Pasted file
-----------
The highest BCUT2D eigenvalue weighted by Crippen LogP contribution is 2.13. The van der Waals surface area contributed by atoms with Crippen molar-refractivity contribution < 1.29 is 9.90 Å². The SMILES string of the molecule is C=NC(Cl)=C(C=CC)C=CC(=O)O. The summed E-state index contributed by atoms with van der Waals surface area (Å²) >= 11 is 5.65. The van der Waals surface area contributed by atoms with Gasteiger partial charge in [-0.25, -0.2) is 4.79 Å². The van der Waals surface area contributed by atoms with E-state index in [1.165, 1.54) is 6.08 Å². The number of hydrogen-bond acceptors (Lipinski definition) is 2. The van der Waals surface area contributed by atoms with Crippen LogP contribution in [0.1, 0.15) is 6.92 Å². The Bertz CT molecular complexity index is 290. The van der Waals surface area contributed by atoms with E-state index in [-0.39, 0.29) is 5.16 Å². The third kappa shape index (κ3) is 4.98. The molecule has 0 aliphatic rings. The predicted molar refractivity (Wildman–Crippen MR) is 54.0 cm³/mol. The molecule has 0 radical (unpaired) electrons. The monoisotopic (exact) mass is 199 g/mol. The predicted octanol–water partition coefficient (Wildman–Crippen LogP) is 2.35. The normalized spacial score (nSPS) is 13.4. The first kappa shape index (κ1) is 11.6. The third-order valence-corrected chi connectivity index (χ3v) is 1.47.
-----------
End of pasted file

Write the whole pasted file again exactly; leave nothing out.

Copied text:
The highest BCUT2D eigenvalue weighted by Crippen LogP contribution is 2.13. The van der Waals surface area contributed by atoms with Crippen molar-refractivity contribution < 1.29 is 9.90 Å². The SMILES string of the molecule is C=NC(Cl)=C(C=CC)C=CC(=O)O. The summed E-state index contributed by atoms with van der Waals surface area (Å²) >= 11 is 5.65. The van der Waals surface area contributed by atoms with Gasteiger partial charge in [-0.25, -0.2) is 4.79 Å². The van der Waals surface area contributed by atoms with E-state index in [1.165, 1.54) is 6.08 Å². The number of hydrogen-bond acceptors (Lipinski definition) is 2. The van der Waals surface area contributed by atoms with Crippen LogP contribution in [0.1, 0.15) is 6.92 Å². The Bertz CT molecular complexity index is 290. The van der Waals surface area contributed by atoms with E-state index in [-0.39, 0.29) is 5.16 Å². The third kappa shape index (κ3) is 4.98. The molecule has 0 aliphatic rings. The predicted molar refractivity (Wildman–Crippen MR) is 54.0 cm³/mol. The molecule has 0 radical (unpaired) electrons. The monoisotopic (exact) mass is 199 g/mol. The predicted octanol–water partition coefficient (Wildman–Crippen LogP) is 2.35. The normalized spacial score (nSPS) is 13.4. The first kappa shape index (κ1) is 11.6. The third-order valence-corrected chi connectivity index (χ3v) is 1.47.